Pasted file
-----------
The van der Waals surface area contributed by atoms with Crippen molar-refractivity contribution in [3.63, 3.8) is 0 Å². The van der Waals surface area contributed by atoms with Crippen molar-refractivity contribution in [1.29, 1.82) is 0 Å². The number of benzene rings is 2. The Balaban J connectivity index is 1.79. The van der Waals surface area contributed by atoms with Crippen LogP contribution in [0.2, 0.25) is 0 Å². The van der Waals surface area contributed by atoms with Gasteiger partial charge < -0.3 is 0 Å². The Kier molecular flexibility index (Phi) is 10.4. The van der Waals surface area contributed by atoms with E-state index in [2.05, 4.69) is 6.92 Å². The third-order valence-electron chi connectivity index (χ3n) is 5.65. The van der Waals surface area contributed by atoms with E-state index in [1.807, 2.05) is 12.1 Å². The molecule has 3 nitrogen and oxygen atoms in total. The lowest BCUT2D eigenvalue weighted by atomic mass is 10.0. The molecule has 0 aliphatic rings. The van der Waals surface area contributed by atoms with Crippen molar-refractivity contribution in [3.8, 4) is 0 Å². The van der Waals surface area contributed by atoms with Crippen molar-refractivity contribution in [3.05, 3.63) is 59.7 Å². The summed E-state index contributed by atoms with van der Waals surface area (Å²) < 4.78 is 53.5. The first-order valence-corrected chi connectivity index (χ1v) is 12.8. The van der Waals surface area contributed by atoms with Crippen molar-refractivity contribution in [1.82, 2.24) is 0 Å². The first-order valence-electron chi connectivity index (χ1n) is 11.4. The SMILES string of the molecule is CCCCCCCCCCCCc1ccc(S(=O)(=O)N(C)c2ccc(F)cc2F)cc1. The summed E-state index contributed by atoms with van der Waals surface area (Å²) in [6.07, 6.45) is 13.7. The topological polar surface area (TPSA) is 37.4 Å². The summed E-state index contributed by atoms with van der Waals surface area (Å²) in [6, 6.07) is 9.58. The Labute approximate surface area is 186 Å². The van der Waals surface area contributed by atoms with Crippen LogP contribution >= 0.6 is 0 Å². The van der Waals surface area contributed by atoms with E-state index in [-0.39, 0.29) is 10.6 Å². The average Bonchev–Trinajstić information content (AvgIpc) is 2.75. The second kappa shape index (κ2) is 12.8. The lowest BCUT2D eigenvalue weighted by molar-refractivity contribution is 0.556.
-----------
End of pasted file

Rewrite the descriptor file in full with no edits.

The van der Waals surface area contributed by atoms with Crippen molar-refractivity contribution in [3.63, 3.8) is 0 Å². The van der Waals surface area contributed by atoms with Crippen molar-refractivity contribution in [1.29, 1.82) is 0 Å². The number of benzene rings is 2. The Balaban J connectivity index is 1.79. The van der Waals surface area contributed by atoms with Crippen LogP contribution in [0.2, 0.25) is 0 Å². The van der Waals surface area contributed by atoms with Gasteiger partial charge < -0.3 is 0 Å². The Kier molecular flexibility index (Phi) is 10.4. The van der Waals surface area contributed by atoms with E-state index in [2.05, 4.69) is 6.92 Å². The third-order valence-electron chi connectivity index (χ3n) is 5.65. The van der Waals surface area contributed by atoms with E-state index in [1.807, 2.05) is 12.1 Å². The molecule has 3 nitrogen and oxygen atoms in total. The lowest BCUT2D eigenvalue weighted by atomic mass is 10.0. The molecule has 0 aliphatic rings. The van der Waals surface area contributed by atoms with Crippen molar-refractivity contribution in [3.8, 4) is 0 Å². The van der Waals surface area contributed by atoms with Crippen molar-refractivity contribution in [3.05, 3.63) is 59.7 Å². The summed E-state index contributed by atoms with van der Waals surface area (Å²) < 4.78 is 53.5. The first-order valence-corrected chi connectivity index (χ1v) is 12.8. The van der Waals surface area contributed by atoms with Crippen molar-refractivity contribution in [1.82, 2.24) is 0 Å². The first-order valence-electron chi connectivity index (χ1n) is 11.4. The SMILES string of the molecule is CCCCCCCCCCCCc1ccc(S(=O)(=O)N(C)c2ccc(F)cc2F)cc1. The summed E-state index contributed by atoms with van der Waals surface area (Å²) in [6.07, 6.45) is 13.7. The topological polar surface area (TPSA) is 37.4 Å². The summed E-state index contributed by atoms with van der Waals surface area (Å²) in [6, 6.07) is 9.58. The Labute approximate surface area is 186 Å². The van der Waals surface area contributed by atoms with Crippen LogP contribution >= 0.6 is 0 Å². The van der Waals surface area contributed by atoms with E-state index in [-0.39, 0.29) is 10.6 Å². The average Bonchev–Trinajstić information content (AvgIpc) is 2.75. The second kappa shape index (κ2) is 12.8. The lowest BCUT2D eigenvalue weighted by molar-refractivity contribution is 0.556.